Economic trends

The unstoppable ascent of the renminbi

The offshore renminbi market is about to mark its fifth anniversary – expect big things in the next five years

Next month marks five years since China launched the renminbi (RMB) on its unstoppable global ascent with the opening of the offshore RMB market (CNH) in Hong Kong.

Today, few companies or investors can afford to ignore China, or avoid dealing in RMB.

Our Renminbi Globalisation Index (RGI) – which tracks the internationalisation of the RMB across markets – has risen more than 21-fold since December 2010, underscoring the overwhelming response to the RMB around the world.

Almost a quarter of China’s total goods trade is now invoiced in RMB

People’s Bank of China (PBoC) swap lines, offshore RMB clearing banks and Renminbi Qualified Foreign Institutional Investor (RQFII) quotas span the globe. Most recently, Chile was granted all three by China, and Brazil, Russia and Indonesia are among the candidates to host new RMB clearing banks, in our view.

Almost a quarter of China’s total goods trade is now invoiced in RMB. More than 500 foreign companies and institutions have access to China’s onshore bond market, and we estimate that official reserve holdings of renminbi assets have reached USD 70-120 billion, representing around 0.6-1.0 per cent of global foreign exchange reserves.

Crucial IMF move

The RMB has become so global that – in our view – it now meets the technical requirements for inclusion in the International Monetary Fund’s Special Drawing Rights (SDR) basket.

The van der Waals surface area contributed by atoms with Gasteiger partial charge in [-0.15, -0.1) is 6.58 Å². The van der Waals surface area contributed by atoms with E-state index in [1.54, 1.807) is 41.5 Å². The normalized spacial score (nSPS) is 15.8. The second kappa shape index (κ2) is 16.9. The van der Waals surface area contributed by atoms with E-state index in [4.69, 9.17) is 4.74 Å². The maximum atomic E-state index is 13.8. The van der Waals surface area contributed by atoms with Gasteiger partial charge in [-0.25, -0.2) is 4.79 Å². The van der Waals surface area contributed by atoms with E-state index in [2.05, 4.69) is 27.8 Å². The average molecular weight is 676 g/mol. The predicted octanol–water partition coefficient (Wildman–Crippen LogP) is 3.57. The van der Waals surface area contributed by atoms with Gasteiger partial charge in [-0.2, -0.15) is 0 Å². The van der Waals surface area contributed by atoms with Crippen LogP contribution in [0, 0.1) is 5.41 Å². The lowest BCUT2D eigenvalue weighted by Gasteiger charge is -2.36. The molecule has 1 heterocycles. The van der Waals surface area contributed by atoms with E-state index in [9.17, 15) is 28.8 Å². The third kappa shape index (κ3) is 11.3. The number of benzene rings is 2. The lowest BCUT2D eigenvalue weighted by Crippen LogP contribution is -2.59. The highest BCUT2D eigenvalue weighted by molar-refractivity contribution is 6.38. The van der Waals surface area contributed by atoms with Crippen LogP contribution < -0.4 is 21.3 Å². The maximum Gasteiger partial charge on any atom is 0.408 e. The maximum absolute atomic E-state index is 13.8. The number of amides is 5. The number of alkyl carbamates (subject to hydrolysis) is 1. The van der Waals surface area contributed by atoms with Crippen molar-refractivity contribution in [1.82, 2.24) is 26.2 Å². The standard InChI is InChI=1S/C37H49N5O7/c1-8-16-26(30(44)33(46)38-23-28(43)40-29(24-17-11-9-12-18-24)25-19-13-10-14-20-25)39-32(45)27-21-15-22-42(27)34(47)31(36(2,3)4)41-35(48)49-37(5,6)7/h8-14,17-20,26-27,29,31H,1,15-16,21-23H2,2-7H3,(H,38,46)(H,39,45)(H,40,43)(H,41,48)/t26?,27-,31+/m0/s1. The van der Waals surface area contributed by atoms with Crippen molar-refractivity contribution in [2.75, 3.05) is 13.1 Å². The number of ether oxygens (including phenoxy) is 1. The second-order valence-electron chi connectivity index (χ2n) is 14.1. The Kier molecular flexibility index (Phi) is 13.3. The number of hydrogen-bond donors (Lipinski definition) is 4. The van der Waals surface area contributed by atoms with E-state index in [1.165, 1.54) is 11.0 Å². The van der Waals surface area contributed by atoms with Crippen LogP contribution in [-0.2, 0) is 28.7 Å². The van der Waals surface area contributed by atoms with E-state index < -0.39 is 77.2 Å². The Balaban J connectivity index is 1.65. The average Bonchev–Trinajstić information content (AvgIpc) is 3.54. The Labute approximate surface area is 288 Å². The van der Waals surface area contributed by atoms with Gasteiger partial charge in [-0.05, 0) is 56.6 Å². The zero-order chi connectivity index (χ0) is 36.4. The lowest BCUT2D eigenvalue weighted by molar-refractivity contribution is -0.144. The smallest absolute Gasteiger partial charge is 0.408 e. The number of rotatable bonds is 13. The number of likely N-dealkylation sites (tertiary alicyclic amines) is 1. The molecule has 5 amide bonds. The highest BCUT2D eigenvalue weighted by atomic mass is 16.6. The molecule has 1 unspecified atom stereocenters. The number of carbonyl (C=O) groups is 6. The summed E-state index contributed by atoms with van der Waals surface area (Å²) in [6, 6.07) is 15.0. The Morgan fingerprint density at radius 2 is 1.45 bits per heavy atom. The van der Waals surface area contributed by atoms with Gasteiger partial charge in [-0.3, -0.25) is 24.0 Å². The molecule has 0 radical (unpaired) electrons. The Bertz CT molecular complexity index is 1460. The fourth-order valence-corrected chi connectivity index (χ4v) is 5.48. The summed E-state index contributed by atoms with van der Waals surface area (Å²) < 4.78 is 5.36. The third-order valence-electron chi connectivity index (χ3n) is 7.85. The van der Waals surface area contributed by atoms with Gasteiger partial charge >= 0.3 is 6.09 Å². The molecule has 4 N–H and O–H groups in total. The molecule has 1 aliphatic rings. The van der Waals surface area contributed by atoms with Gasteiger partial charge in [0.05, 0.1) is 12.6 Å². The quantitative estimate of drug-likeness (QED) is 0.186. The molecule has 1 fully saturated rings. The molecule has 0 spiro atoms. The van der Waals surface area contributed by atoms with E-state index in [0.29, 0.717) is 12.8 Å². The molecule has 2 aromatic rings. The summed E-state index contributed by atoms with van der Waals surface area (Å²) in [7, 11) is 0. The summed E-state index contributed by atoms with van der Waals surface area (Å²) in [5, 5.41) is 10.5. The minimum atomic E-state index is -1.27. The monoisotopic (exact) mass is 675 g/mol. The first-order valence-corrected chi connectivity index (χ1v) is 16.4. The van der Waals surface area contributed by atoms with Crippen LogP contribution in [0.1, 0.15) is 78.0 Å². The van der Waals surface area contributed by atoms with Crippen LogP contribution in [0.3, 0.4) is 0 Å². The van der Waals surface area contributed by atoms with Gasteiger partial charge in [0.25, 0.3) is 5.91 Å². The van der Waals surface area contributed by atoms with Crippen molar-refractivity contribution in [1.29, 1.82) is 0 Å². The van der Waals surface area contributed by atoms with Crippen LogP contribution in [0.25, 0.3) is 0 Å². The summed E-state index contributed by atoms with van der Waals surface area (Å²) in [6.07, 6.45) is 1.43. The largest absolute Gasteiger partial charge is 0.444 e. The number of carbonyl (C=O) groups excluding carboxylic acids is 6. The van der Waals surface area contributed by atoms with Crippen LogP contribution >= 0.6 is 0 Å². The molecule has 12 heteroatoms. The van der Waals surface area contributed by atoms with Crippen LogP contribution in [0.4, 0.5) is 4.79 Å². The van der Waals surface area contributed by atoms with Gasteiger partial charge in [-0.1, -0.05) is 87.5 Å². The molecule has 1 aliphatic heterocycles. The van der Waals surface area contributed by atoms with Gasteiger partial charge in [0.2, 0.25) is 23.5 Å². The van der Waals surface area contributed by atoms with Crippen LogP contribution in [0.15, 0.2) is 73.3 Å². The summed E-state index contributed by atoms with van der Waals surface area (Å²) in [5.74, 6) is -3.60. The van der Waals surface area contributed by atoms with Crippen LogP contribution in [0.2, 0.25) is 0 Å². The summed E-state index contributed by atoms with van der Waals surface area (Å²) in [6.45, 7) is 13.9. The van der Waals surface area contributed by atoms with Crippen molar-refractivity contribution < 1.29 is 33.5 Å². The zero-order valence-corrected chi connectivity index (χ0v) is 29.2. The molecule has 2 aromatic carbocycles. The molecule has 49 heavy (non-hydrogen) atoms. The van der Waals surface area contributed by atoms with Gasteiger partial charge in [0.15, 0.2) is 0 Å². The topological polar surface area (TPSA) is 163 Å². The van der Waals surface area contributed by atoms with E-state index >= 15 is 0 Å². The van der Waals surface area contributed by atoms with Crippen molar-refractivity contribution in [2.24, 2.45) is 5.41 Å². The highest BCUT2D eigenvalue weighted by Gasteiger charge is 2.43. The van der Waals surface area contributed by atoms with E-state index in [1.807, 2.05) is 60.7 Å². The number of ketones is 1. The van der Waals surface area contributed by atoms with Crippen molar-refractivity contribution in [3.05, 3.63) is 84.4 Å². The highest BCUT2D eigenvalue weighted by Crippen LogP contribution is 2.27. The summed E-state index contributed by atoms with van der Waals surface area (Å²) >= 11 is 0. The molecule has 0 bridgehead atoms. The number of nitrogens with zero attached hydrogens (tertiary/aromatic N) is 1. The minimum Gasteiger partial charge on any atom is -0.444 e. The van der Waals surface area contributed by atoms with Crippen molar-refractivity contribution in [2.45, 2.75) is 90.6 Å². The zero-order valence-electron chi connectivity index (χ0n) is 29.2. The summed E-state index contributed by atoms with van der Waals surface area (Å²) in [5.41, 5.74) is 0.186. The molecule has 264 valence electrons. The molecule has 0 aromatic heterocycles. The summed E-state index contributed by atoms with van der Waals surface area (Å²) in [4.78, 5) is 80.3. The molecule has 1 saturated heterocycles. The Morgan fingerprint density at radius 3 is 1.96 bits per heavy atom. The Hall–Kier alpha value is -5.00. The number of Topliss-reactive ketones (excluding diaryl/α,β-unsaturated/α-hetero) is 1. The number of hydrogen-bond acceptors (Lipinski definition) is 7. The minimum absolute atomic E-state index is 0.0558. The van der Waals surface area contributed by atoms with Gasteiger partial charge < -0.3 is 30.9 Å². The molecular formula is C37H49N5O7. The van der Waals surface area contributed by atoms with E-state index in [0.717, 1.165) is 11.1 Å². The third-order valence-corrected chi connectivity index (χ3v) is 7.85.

We assign a 60 per cent probability to SDR inclusion happening later this year, giving the RMB much-deserved recognition as a global reserve currency and driving diversification of global investments into RMB assets.

RGI tracker

Track the renminbi’s international journey in this interactive infographic

RGI tracker

Strong policy momentum

And the next five years? We expect big things for the Chinese currency. Backed by a strong policy momentum, further capital account liberalisation should result in ‘managed convertibility’ for China by 2018. While some safeguards will remain in place, only short-term speculative flows are likely to be tightly controlled.

By 2020, we expect almost half of China’s goods trade to be invoiced in RMB, while offshore deposits could have reached CNY6 trillion, up from CNY1.8 trillion. Inflows to the onshore bond market could total up to CNY4.5 trillion in five years’ time, even if the IMF delays the RMB’s SDR inclusion.

A more accessible RMB opens up important new opportunities for investors and companies

We believe that China’s government bonds will be included in major emerging-market bond indices within two years. Beijing is also likely to give market forces a bigger role in driving RMB foreign exchange trade: we expect the onshore USD-CNY trading band to widen to +/-5% by end-2017, from +/-2% now.

The importance of the PBoC’s daily fixing – the mid-point reference rate set by the PBoC for the USD-CNY spot trading range — is likely to be much diminished by 2018. This, together with the need to prepare for more USD-CNY volatility, means that companies will have a powerful incentive to explore and use different hedging tools in the deliverable markets.

Given China’s important role in the global economy, a more accessible RMB opens up important new opportunities for investors and companies. While there will be pitfalls, such as a more volatile exchange rate, we believe onshore financial reform and a deepening CNH market will give offshore users the means to manage such risks.

 

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